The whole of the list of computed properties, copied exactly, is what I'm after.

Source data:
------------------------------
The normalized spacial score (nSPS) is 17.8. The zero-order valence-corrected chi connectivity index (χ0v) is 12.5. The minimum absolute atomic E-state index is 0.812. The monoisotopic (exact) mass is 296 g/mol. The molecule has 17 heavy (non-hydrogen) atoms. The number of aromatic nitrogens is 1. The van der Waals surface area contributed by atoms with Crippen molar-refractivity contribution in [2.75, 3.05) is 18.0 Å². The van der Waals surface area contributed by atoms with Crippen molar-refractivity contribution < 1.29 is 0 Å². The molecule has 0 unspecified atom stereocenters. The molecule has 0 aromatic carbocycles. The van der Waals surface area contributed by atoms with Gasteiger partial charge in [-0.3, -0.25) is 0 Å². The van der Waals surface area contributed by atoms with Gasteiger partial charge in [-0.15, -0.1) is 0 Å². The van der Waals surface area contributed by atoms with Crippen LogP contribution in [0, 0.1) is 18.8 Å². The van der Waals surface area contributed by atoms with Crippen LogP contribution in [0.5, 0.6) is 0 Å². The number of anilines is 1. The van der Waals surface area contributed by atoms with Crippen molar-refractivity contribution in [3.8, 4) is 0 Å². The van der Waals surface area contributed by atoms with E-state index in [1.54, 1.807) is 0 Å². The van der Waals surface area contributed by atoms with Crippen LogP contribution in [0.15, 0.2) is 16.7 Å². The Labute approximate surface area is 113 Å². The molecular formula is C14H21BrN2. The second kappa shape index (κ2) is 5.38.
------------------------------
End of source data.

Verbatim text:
The normalized spacial score (nSPS) is 17.8. The zero-order valence-corrected chi connectivity index (χ0v) is 12.5. The minimum absolute atomic E-state index is 0.812. The monoisotopic (exact) mass is 296 g/mol. The molecule has 17 heavy (non-hydrogen) atoms. The number of aromatic nitrogens is 1. The van der Waals surface area contributed by atoms with Crippen molar-refractivity contribution in [2.75, 3.05) is 18.0 Å². The van der Waals surface area contributed by atoms with Crippen molar-refractivity contribution < 1.29 is 0 Å². The molecule has 0 unspecified atom stereocenters. The molecule has 0 aromatic carbocycles. The van der Waals surface area contributed by atoms with Gasteiger partial charge in [-0.3, -0.25) is 0 Å². The van der Waals surface area contributed by atoms with Gasteiger partial charge in [-0.15, -0.1) is 0 Å². The van der Waals surface area contributed by atoms with Crippen LogP contribution in [0, 0.1) is 18.8 Å². The van der Waals surface area contributed by atoms with Crippen LogP contribution in [0.5, 0.6) is 0 Å². The number of anilines is 1. The van der Waals surface area contributed by atoms with Crippen molar-refractivity contribution in [3.8, 4) is 0 Å². The van der Waals surface area contributed by atoms with E-state index in [1.54, 1.807) is 0 Å². The van der Waals surface area contributed by atoms with Crippen LogP contribution in [0.15, 0.2) is 16.7 Å². The Labute approximate surface area is 113 Å². The molecular formula is C14H21BrN2. The second kappa shape index (κ2) is 5.38.